Outdoors

Connected fishing rods ping your phone when you've got a bite

Connected fishing rods ping yo...
FishSentry's range of rods are fitted with sensors both at the tip and base
FishSentry's range of rods are fitted with sensors both at the tip and base
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FishSentry's range of rods are fitted with sensors both at the tip and base
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FishSentry's range of rods are fitted with sensors both at the tip and base
The team is aiming to launch with three different rods ranging in length from 8.5 ft (2.6 m) to 9.5 ft (2.9 m)
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The team is aiming to launch with three different rods ranging in length from 8.5 ft (2.6 m) to 9.5 ft (2.9 m)
The FishSentry app (iOS and Android) also logs details like time, date, location, tides, moon phase and weather
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The FishSentry app (iOS and Android) also logs details like time, date, location, tides, moon phase and weather

Some anglers are more attentive than others when it comes to monitoring their lines, but all feel the disappointment of an opportunity gone begging. Seattle-based startup FishSentry has developed a set of connected fishing rods designed to make reeling in the big one a more frequent event by nudging the user's mobile device when there's a nibble on the end.

FishSentry's range of rods are fitted with sensors both at the tip and the base, which take dozens of readings each second to pick up on sudden shakes that might indicate some hungry marine life down below. With a Bluetooth LE chip built-in, the rod then sends this information to a companion smartphone app to alert the user.

This seems a little excessive for the hobbyist wandering down to the jetty to drop a line in on the weekend, but for those trolling from a boat with multiple rods to keep an eye on it could serve a rather useful purpose. The team notes that it can also help avoid lost causes, as it would detect when the line hooks seaweed or other debris that renders the bait useless, allowing them to reel in and cast again.

The FishSentry app (iOS and Android) also logs details like time, date, location, tides, moon phase and weather
The FishSentry app (iOS and Android) also logs details like time, date, location, tides, moon phase and weather

The FishSentry app (iOS and Android) also logs details like time, date, location, tides, moon phase and weather, so anglers can get an idea of when and where they have the most success, or share their secrets with fellow fishermen if they're in the mood to divulge.

The team is aiming to launch with three different rods ranging in length from 8.5 ft (2.6 m) to 9.5 ft (2.9 m), made from combinations of graphite, e-glass and fiberglass each designed for specific fishing conditions. It does have some ways to go, however, with the products currently the subject of an Indiegogo campaign aimed at raising US$250,000 for commercial production. Early pledges of $499 are currently available, with shipping slated for August 2016 if all goes to plan.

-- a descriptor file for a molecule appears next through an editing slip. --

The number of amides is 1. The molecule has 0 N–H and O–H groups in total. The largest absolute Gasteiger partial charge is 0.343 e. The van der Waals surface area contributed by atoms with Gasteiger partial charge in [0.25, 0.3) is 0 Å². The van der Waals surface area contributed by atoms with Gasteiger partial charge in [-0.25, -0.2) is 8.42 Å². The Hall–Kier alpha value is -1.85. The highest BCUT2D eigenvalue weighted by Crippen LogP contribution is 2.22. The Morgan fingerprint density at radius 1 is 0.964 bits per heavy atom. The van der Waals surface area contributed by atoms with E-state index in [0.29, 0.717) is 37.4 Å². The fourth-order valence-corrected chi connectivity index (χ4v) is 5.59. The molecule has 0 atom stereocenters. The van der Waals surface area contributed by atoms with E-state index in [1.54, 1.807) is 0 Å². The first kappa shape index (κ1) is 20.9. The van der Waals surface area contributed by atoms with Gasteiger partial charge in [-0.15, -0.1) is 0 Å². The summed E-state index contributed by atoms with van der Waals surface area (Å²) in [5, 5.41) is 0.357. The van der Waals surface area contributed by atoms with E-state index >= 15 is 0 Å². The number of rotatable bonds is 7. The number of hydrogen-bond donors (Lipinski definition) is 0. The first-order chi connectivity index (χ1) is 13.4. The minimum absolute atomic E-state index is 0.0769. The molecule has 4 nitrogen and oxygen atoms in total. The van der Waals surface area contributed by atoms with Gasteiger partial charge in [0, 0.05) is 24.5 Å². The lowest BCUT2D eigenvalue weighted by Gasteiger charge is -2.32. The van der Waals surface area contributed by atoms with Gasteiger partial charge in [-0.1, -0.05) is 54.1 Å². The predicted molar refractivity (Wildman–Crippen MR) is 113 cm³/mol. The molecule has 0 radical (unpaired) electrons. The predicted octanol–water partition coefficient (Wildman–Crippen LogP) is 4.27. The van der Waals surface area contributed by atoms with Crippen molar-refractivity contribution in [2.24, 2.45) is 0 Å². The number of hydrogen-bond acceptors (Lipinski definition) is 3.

You can check out the pitch video below.

Source: FishSentry

8 comments
piperTom
How lazy can people get? You can't even FISH with your own hands? Next, I expect a fully automated fishing trip -- you won't even have to stir your lazy butt off the sofa.
Bob Flint
Oh yeah, and when the whole thing gets pulled into the water your phone/life that your cradling goes in with it as you frantically try not to loose $1000 bucks worth of technology. If you are fishing you are suppose to enjoy what you are doing not fumbling with your phone in a sketchy area with little or no reception and then if your fortunate enough to catch something the last thing I would want is to broadcast it's location everywhere...
Jeff Michelson
piperTom, I hear they even sell fish at the grocery store these days. no need for a smart phone. ;)
Ronald Leard
Fishing " One jerk waiting for another jerk and relax till it happens " No phone no radio no bugs no problems. If I wanted a automated rig I would put a take up on the real, a pole angle attract angle. My boats do not allow any phones. Hell make it work for a condom. A stroke counter with a anti climax shocker. You gota be kidding me.
tigerprincess
A 25 cent bell of the end of the fishing pole has been used for about a hundred years if not more and it is probably as reliable and accurate as any smart phone app.
POOL PUMPREAPAIR guy longwood
I could see this as a useful tool, if I'm lucky enough to be fishing at 90 years of age, I'm going to need a little help. but that's 40 years from now and hopefully they will have laser shooting fishing rods by then. ha
KenHop67
I, for one, think it's a cool idea. Especially if you want to fish with multiple rods at the same time! No one likes the feeling of losing a fish, and I think this would be a useful tool in preventing that.
pollenparty
I'd buy one!...if they were cheaper. I wish I had 500 dollars to spend on a new rod :(